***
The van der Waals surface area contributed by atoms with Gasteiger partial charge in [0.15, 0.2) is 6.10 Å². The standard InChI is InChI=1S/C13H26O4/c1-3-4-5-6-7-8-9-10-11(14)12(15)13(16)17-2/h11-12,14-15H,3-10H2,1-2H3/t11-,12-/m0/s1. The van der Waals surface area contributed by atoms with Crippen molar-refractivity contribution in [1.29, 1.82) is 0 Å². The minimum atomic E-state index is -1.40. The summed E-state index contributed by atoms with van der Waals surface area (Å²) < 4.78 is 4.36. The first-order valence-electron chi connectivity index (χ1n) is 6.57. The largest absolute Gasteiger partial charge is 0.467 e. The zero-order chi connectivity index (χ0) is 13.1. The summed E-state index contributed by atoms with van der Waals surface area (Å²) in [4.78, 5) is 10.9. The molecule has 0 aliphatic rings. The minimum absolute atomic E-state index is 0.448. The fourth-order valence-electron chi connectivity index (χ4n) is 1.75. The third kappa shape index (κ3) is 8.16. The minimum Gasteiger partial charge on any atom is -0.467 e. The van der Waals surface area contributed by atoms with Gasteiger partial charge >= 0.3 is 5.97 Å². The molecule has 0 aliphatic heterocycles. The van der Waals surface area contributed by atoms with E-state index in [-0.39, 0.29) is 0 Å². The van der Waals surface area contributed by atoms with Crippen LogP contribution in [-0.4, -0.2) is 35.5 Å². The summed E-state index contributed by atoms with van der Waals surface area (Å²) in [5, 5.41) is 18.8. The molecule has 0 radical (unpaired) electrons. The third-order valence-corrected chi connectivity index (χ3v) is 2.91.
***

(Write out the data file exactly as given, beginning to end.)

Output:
The van der Waals surface area contributed by atoms with Gasteiger partial charge in [0.15, 0.2) is 6.10 Å². The standard InChI is InChI=1S/C13H26O4/c1-3-4-5-6-7-8-9-10-11(14)12(15)13(16)17-2/h11-12,14-15H,3-10H2,1-2H3/t11-,12-/m0/s1. The van der Waals surface area contributed by atoms with Crippen molar-refractivity contribution in [1.29, 1.82) is 0 Å². The minimum atomic E-state index is -1.40. The summed E-state index contributed by atoms with van der Waals surface area (Å²) < 4.78 is 4.36. The first-order valence-electron chi connectivity index (χ1n) is 6.57. The largest absolute Gasteiger partial charge is 0.467 e. The zero-order chi connectivity index (χ0) is 13.1. The summed E-state index contributed by atoms with van der Waals surface area (Å²) in [4.78, 5) is 10.9. The molecule has 0 aliphatic rings. The minimum absolute atomic E-state index is 0.448. The fourth-order valence-electron chi connectivity index (χ4n) is 1.75. The third kappa shape index (κ3) is 8.16. The minimum Gasteiger partial charge on any atom is -0.467 e. The van der Waals surface area contributed by atoms with Gasteiger partial charge >= 0.3 is 5.97 Å². The molecule has 0 aliphatic heterocycles. The van der Waals surface area contributed by atoms with E-state index in [-0.39, 0.29) is 0 Å². The van der Waals surface area contributed by atoms with Crippen LogP contribution in [-0.4, -0.2) is 35.5 Å². The summed E-state index contributed by atoms with van der Waals surface area (Å²) in [5, 5.41) is 18.8. The molecule has 0 radical (unpaired) electrons. The third-order valence-corrected chi connectivity index (χ3v) is 2.91.